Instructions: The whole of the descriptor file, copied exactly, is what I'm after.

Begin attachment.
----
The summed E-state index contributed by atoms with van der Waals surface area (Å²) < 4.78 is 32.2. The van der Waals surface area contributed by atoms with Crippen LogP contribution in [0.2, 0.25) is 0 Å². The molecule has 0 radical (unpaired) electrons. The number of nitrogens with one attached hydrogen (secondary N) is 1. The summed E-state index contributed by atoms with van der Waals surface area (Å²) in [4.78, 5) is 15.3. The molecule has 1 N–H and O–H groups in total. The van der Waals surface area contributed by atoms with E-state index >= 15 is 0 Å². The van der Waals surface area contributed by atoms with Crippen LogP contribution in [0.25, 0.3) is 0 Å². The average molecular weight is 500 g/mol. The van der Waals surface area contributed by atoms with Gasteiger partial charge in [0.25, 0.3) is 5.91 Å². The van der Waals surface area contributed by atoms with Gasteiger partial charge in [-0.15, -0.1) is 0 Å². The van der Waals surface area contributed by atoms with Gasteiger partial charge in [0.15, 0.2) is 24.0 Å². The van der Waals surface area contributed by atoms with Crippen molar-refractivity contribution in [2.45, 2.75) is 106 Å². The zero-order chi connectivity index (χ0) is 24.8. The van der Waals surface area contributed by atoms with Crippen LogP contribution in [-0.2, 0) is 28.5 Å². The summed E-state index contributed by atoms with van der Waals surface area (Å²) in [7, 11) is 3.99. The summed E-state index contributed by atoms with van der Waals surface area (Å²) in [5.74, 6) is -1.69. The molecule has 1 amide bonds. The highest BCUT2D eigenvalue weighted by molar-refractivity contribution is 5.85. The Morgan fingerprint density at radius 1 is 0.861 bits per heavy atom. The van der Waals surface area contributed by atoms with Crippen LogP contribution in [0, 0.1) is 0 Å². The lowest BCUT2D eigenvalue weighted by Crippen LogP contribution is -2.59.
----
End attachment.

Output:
The summed E-state index contributed by atoms with van der Waals surface area (Å²) < 4.78 is 32.2. The van der Waals surface area contributed by atoms with Crippen LogP contribution in [0.2, 0.25) is 0 Å². The molecule has 0 radical (unpaired) electrons. The number of nitrogens with one attached hydrogen (secondary N) is 1. The summed E-state index contributed by atoms with van der Waals surface area (Å²) in [4.78, 5) is 15.3. The molecule has 1 N–H and O–H groups in total. The van der Waals surface area contributed by atoms with E-state index >= 15 is 0 Å². The van der Waals surface area contributed by atoms with Crippen LogP contribution in [0.25, 0.3) is 0 Å². The average molecular weight is 500 g/mol. The van der Waals surface area contributed by atoms with Gasteiger partial charge in [0.25, 0.3) is 5.91 Å². The van der Waals surface area contributed by atoms with Gasteiger partial charge in [-0.15, -0.1) is 0 Å². The van der Waals surface area contributed by atoms with Gasteiger partial charge in [0.15, 0.2) is 24.0 Å². The van der Waals surface area contributed by atoms with Crippen molar-refractivity contribution in [2.45, 2.75) is 106 Å². The zero-order chi connectivity index (χ0) is 24.8. The van der Waals surface area contributed by atoms with Crippen LogP contribution in [-0.2, 0) is 28.5 Å². The summed E-state index contributed by atoms with van der Waals surface area (Å²) in [7, 11) is 3.99. The summed E-state index contributed by atoms with van der Waals surface area (Å²) in [5.74, 6) is -1.69. The molecule has 1 amide bonds. The highest BCUT2D eigenvalue weighted by molar-refractivity contribution is 5.85. The Morgan fingerprint density at radius 1 is 0.861 bits per heavy atom. The van der Waals surface area contributed by atoms with Crippen LogP contribution in [0, 0.1) is 0 Å². The lowest BCUT2D eigenvalue weighted by Crippen LogP contribution is -2.59.